Americans missing fewer loan payments, banking group says


A leading bank trade group said Americans are making headway in cleaning up their finances, with borrowers missing fewer payments on credit cards and other consumer loans in the first three months of the year — the third straight quarterly decline.

Delinquency rates also fell for home equity loans and credit lines in the first quarter, according to an analysis released Wednesday by the American Bankers Assn. It was the first quarter that home equity loan delinquencies had fallen in two years, an encouraging sign, said James Chessen, chief economist for the banking trade group.

“I think it’s a very good thing that consumers are reducing their obligations and saving more,” Chessen said.

Overall, the rate of missed payments on consumer loans declined for the third straight quarter, the ABA said in its quarterly Consumer Credit Delinquency Bulletin. The composite ratio, which tracks delinquencies in eight installment loan categories, fell to 2.98% from 3.19% in the final quarter of 2009.

Credit card delinquencies, which the ABA defines as loans on which at least one payment has been missed, fell to 3.88% from 4.39% of all accounts, the first time since 2002 that card delinquencies fell below 4%.

Delinquencies on home equity loans fell to 4.12% from 4.32% the previous quarter. The loans, which are second mortgages, differ from home equity lines of credit in that borrowers can’t withdraw more money once the loan has been made.

Delinquencies on home-equity-linked credit lines fell to 1.81% in the latest survey, down from 2.04% in the final quarter of 2009 and a peak of 2.12% in the third quarter last year. Applications to refinance home loans jumped by 9.2% last week, the highest level in nearly 14 months, the Mortgage Bankers Assn. said in a separate report. With mortgage rates near record lows, refinancing can allow homeowners to lower their monthly housing costs.

However, the mortgage group’s index of applications to buy homes declined 2% from the previous week. The index has fallen in eight of the last nine weeks, reflecting the end of federal tax credits for home buyers at the end of April. Economists are hoping purchase lending may revive by the end of this summer, signaling a fundamental improvement in housing.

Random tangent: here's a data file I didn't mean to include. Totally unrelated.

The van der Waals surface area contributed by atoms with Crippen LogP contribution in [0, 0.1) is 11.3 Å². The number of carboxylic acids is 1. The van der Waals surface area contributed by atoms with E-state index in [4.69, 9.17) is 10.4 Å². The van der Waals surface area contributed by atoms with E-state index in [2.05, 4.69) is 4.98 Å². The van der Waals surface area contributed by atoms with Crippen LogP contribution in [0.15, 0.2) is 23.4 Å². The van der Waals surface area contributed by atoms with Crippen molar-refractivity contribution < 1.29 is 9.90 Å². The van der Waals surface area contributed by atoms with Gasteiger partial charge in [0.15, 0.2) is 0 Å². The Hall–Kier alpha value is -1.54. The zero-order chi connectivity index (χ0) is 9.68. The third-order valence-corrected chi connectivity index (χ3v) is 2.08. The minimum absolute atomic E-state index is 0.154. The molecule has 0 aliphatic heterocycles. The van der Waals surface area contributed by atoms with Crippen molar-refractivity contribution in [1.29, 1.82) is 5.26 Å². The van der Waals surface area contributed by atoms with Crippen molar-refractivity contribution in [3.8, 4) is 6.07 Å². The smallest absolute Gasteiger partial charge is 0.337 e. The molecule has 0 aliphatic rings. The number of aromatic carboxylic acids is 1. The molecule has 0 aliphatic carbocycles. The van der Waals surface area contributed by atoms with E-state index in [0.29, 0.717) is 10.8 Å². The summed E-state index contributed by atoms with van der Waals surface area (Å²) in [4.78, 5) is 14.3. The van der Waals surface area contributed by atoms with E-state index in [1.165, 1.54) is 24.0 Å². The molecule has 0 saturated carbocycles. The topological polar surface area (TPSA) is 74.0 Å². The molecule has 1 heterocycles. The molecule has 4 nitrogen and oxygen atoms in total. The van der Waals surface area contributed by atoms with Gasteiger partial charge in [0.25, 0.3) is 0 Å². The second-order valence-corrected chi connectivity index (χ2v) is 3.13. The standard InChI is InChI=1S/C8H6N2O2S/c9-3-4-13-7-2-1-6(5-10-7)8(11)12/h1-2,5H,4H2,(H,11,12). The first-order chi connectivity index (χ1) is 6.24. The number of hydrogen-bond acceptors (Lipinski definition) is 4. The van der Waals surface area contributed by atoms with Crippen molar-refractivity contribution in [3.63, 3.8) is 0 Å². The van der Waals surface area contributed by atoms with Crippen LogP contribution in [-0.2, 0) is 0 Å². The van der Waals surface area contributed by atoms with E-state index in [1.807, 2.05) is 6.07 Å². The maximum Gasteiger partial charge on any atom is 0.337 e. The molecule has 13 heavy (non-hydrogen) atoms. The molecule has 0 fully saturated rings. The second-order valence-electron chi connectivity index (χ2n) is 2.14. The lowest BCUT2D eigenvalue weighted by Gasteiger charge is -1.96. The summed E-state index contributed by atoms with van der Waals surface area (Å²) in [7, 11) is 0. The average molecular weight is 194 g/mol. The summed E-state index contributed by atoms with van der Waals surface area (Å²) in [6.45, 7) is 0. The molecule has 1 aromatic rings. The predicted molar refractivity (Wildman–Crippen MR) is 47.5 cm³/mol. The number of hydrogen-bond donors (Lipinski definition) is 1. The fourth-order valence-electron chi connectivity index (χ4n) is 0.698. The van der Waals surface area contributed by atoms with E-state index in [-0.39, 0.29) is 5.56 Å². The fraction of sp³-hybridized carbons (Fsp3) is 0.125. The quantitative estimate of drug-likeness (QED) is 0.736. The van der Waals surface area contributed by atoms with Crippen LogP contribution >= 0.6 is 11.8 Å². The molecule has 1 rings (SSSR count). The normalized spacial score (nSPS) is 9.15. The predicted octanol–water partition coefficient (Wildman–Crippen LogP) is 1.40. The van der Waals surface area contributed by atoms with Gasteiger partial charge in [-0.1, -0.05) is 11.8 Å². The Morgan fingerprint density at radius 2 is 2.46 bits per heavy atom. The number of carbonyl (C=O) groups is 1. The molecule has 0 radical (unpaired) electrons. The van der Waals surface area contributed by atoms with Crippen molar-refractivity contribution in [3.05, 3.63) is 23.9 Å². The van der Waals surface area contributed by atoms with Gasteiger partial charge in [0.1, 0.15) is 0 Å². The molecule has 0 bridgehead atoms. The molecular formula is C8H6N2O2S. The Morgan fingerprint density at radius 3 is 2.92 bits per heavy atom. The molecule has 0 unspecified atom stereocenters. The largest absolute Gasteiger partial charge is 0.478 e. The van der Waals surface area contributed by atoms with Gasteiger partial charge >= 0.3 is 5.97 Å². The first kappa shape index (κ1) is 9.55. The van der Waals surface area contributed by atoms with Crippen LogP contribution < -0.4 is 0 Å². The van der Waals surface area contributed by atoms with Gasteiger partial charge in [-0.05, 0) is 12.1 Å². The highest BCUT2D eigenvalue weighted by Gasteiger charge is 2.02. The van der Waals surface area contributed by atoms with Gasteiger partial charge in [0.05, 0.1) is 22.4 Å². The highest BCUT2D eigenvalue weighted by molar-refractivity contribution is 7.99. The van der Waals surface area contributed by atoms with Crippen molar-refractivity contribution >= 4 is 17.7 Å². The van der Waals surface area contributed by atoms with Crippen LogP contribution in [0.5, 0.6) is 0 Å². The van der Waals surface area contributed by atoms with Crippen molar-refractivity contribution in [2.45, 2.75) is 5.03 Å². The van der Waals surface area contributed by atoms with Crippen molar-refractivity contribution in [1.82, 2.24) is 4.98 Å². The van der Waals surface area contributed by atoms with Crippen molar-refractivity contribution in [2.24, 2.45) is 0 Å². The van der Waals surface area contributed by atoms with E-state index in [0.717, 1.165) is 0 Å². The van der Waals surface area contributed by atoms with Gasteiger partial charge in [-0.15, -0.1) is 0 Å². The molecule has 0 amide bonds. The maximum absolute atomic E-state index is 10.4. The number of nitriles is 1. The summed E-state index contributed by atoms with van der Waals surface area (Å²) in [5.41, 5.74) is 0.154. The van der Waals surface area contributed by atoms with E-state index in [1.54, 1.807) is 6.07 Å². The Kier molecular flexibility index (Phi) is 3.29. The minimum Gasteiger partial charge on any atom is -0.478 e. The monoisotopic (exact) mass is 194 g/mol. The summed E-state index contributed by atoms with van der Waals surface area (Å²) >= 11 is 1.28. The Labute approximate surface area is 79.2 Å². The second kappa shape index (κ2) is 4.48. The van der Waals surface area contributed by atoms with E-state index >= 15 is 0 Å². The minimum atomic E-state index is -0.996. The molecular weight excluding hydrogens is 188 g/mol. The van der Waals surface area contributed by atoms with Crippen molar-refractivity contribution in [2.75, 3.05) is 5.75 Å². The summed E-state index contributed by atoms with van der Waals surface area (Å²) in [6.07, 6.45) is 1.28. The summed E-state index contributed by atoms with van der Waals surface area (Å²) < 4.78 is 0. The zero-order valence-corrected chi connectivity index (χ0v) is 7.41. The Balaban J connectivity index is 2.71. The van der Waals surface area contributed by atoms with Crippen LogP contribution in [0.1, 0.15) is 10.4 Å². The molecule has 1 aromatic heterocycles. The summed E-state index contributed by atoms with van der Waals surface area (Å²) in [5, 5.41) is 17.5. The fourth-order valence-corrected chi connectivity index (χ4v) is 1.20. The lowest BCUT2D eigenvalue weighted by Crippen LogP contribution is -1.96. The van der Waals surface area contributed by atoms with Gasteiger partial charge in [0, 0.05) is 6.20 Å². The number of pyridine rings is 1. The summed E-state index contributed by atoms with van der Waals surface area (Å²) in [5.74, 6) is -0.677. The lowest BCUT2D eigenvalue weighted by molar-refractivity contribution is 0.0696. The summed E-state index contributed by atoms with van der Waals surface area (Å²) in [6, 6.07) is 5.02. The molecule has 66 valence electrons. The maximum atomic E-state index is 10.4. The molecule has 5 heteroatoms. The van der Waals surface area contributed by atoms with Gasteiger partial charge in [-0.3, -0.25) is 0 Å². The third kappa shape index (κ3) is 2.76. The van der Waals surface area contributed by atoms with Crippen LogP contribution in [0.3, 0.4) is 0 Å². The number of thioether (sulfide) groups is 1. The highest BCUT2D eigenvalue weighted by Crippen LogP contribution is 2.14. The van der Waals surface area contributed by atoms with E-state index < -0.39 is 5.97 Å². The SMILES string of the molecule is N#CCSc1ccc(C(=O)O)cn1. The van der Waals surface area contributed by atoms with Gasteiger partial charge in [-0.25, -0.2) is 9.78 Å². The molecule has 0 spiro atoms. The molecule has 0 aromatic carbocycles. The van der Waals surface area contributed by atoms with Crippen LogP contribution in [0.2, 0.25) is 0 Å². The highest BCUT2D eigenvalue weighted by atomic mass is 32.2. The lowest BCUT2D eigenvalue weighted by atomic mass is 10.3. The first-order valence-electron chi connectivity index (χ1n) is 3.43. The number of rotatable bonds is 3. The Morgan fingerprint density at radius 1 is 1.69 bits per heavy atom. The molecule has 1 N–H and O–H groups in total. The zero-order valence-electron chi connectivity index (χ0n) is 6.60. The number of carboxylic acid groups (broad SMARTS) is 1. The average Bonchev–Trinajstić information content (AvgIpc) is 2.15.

“Maybe we’re starting to see an inkling of stability in the housing market,” Chessen said. “The pace, though, of the housing recovery is still going to be very long and drawn out.”

Chessen said banks are now looking to make new loans — as long as the borrowers’ credit ratings are solid. But he acknowledged that lending standards remain very tight after years of heavy losses on consumer loans and more expected losses to come on commercial real estate loans.

He added that consumers aren’t likely to go on another spending spree. So what’s good for their personal finances — debt reduction and savings — will continue to restrain the economy.

“The banks are putting losses behind them and looking to replace the bad loans with good loans that perform very well,” he said. But “it’s going to take many years to work down the unemployment rate and create new jobs.”

Paul Kasriel, Northern Trust Bank’s chief economist, agreed that the trends were favorable and indicated that banks were getting some of their consumer loan troubles under control. But he warned that more troubles are in store for lenders and their business clientele as underwater commercial mortgages come due over the next few years.

He added that many consumers, rather than voluntarily reducing their spending, are probably finding it impossible to get new credit from the banking industry.

“I think it’s more along the lines of lenders saying they don’t like the look of your personal balance sheet anymore,” Kasriel said.